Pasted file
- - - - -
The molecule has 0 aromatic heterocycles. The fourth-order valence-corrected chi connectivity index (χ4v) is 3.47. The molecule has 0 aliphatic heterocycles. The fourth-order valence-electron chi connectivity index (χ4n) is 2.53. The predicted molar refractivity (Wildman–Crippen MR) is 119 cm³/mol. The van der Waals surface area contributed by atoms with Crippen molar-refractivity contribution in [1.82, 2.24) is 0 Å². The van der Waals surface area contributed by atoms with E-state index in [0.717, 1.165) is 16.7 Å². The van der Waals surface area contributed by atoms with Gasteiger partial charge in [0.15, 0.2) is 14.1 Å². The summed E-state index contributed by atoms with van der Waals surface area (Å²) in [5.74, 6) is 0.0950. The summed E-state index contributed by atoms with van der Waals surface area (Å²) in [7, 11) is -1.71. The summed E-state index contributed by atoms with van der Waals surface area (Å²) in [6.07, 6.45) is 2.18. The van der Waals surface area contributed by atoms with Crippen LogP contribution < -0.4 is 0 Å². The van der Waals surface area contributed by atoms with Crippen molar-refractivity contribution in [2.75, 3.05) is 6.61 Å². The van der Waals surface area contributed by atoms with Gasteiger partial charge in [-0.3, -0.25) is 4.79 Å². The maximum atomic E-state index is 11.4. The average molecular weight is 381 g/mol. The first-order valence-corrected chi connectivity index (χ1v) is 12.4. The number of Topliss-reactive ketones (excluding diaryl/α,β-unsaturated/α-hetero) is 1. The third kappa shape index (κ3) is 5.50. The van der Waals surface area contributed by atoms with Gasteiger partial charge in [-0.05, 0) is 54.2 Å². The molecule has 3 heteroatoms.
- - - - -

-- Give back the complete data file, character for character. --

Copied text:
The molecule has 0 aromatic heterocycles. The fourth-order valence-corrected chi connectivity index (χ4v) is 3.47. The molecule has 0 aliphatic heterocycles. The fourth-order valence-electron chi connectivity index (χ4n) is 2.53. The predicted molar refractivity (Wildman–Crippen MR) is 119 cm³/mol. The van der Waals surface area contributed by atoms with Crippen molar-refractivity contribution in [1.82, 2.24) is 0 Å². The van der Waals surface area contributed by atoms with E-state index in [0.717, 1.165) is 16.7 Å². The van der Waals surface area contributed by atoms with Gasteiger partial charge in [0.15, 0.2) is 14.1 Å². The summed E-state index contributed by atoms with van der Waals surface area (Å²) in [5.74, 6) is 0.0950. The summed E-state index contributed by atoms with van der Waals surface area (Å²) in [7, 11) is -1.71. The summed E-state index contributed by atoms with van der Waals surface area (Å²) in [6.07, 6.45) is 2.18. The van der Waals surface area contributed by atoms with Crippen LogP contribution < -0.4 is 0 Å². The van der Waals surface area contributed by atoms with Crippen molar-refractivity contribution in [2.75, 3.05) is 6.61 Å². The van der Waals surface area contributed by atoms with Gasteiger partial charge in [-0.3, -0.25) is 4.79 Å². The maximum atomic E-state index is 11.4. The average molecular weight is 381 g/mol. The first-order valence-corrected chi connectivity index (χ1v) is 12.4. The number of Topliss-reactive ketones (excluding diaryl/α,β-unsaturated/α-hetero) is 1. The third kappa shape index (κ3) is 5.50. The van der Waals surface area contributed by atoms with Gasteiger partial charge in [-0.05, 0) is 54.2 Å². The molecule has 3 heteroatoms.